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Indiana faith leaders take mental health funding fight to Statehouse

INDIANAPOLIS (WISH) — Faith leaders across Indiana are urging lawmakers to fully fund a comprehensive mental health crisis response system.

Leaders of various faith organizations will meet with legislative leaders at the Statehouse on Tuesday before holding a press conference to discuss their open letter to legislators.

The Black Church Coalition and Faith in Indiana are leading the charge, calling for support of Senate Bill 1 — authored by Republican State Senators Michael Crider, Ed Charbonneau, and Ron Alting — and advocating for full funding for a comprehensive mental health crisis response system.

The bill would address mental health issues in several ways, including creating a crisis response center for the 988 phone number, providing mobile crisis response counselors, and requiring Medicaid reimbursement for behavioral health.

Members of the clergy are urging lawmakers to fund the bill entirely.

Dr. Carlos Perkins, a member of the Black Church Coalition, emphasized to News 8 the importance of funding the mental health crisis response system. “It’s one thing to pass the bill passed in the Senate. But, this bill needs to be funded.”

Tuesday’s press conference was to be held at 3 p.m. on the fourth floor of the Statehouse’s south wing. It follows last month’s kickoff rally at New Direction Church, where over 800 community leaders gathered to demand full funding for mental health crisis response.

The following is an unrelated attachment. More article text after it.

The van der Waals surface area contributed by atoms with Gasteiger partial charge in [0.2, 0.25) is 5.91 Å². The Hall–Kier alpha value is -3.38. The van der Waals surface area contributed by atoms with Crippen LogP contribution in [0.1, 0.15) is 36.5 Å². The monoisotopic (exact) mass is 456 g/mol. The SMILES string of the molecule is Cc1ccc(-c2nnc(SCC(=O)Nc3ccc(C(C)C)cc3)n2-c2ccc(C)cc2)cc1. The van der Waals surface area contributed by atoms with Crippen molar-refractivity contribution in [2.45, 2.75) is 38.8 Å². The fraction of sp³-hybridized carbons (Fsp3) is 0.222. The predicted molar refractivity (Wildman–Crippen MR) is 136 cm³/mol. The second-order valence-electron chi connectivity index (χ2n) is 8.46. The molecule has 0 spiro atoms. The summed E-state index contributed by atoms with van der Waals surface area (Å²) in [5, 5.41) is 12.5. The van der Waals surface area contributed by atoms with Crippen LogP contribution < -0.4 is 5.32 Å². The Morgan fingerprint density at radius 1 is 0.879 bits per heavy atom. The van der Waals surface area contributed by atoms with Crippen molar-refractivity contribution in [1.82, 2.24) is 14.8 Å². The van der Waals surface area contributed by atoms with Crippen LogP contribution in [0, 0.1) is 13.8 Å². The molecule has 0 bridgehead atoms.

“Our call, our prophetic stance as ordained clergy in the black church coalition, is to call upon our elected officials to ensure that this bill is given the appropriate funding so that residents across the state of Indiana could be assured that if they have a family member that’s in crisis that they will get the support that they need,” Perkins said.

Perkins also shared personal experiences of receiving phone calls from his church and community members who have loved ones facing mental health challenges.

“‘I have a son. I have a daughter in a mental health crisis, and I’m afraid to call 911 because I don’t want them to die.’ That should not be the only option that residents across the state of Indiana have,” Perkins said.

Senate Bill 1 passed the Senate on Feb. 13 and moved on to the House, where it was referred to the Committee on Public Health. If approved by lawmakers in the House, it will move on to Gov. Eric Holcomb’s desk for his signature.